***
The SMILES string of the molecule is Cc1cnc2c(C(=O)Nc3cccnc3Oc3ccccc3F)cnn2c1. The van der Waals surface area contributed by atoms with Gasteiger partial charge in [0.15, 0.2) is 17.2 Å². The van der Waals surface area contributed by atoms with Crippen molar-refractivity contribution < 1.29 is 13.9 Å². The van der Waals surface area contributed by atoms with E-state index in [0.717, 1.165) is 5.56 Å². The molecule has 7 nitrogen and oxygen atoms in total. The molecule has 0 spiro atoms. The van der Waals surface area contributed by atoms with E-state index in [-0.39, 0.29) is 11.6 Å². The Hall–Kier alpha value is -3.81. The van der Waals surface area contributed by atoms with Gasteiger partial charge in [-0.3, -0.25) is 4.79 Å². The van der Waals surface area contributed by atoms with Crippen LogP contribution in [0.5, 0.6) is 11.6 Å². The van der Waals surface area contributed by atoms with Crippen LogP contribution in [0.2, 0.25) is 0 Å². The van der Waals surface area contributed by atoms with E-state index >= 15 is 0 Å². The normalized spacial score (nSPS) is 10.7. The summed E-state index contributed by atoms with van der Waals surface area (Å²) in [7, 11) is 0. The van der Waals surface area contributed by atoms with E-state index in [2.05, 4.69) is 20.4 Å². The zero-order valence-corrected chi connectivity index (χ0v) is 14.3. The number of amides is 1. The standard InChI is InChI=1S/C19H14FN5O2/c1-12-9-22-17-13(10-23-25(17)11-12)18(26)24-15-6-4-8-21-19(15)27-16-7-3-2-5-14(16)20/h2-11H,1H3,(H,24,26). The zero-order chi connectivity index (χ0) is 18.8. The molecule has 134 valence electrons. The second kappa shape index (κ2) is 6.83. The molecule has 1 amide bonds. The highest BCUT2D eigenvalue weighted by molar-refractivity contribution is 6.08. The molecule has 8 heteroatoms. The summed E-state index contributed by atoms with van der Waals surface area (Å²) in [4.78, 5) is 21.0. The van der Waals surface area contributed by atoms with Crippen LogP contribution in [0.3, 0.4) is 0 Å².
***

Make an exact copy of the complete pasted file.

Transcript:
The SMILES string of the molecule is Cc1cnc2c(C(=O)Nc3cccnc3Oc3ccccc3F)cnn2c1. The van der Waals surface area contributed by atoms with Gasteiger partial charge in [0.15, 0.2) is 17.2 Å². The van der Waals surface area contributed by atoms with Crippen molar-refractivity contribution < 1.29 is 13.9 Å². The van der Waals surface area contributed by atoms with E-state index in [0.717, 1.165) is 5.56 Å². The molecule has 7 nitrogen and oxygen atoms in total. The molecule has 0 spiro atoms. The van der Waals surface area contributed by atoms with E-state index in [-0.39, 0.29) is 11.6 Å². The Hall–Kier alpha value is -3.81. The van der Waals surface area contributed by atoms with Gasteiger partial charge in [-0.3, -0.25) is 4.79 Å². The van der Waals surface area contributed by atoms with Crippen LogP contribution in [0.5, 0.6) is 11.6 Å². The van der Waals surface area contributed by atoms with Crippen LogP contribution in [0.2, 0.25) is 0 Å². The van der Waals surface area contributed by atoms with E-state index >= 15 is 0 Å². The normalized spacial score (nSPS) is 10.7. The summed E-state index contributed by atoms with van der Waals surface area (Å²) in [7, 11) is 0. The van der Waals surface area contributed by atoms with E-state index in [2.05, 4.69) is 20.4 Å². The zero-order valence-corrected chi connectivity index (χ0v) is 14.3. The number of amides is 1. The standard InChI is InChI=1S/C19H14FN5O2/c1-12-9-22-17-13(10-23-25(17)11-12)18(26)24-15-6-4-8-21-19(15)27-16-7-3-2-5-14(16)20/h2-11H,1H3,(H,24,26). The zero-order chi connectivity index (χ0) is 18.8. The molecule has 134 valence electrons. The second kappa shape index (κ2) is 6.83. The molecule has 1 amide bonds. The highest BCUT2D eigenvalue weighted by molar-refractivity contribution is 6.08. The molecule has 8 heteroatoms. The summed E-state index contributed by atoms with van der Waals surface area (Å²) in [4.78, 5) is 21.0. The van der Waals surface area contributed by atoms with Crippen LogP contribution in [0.3, 0.4) is 0 Å².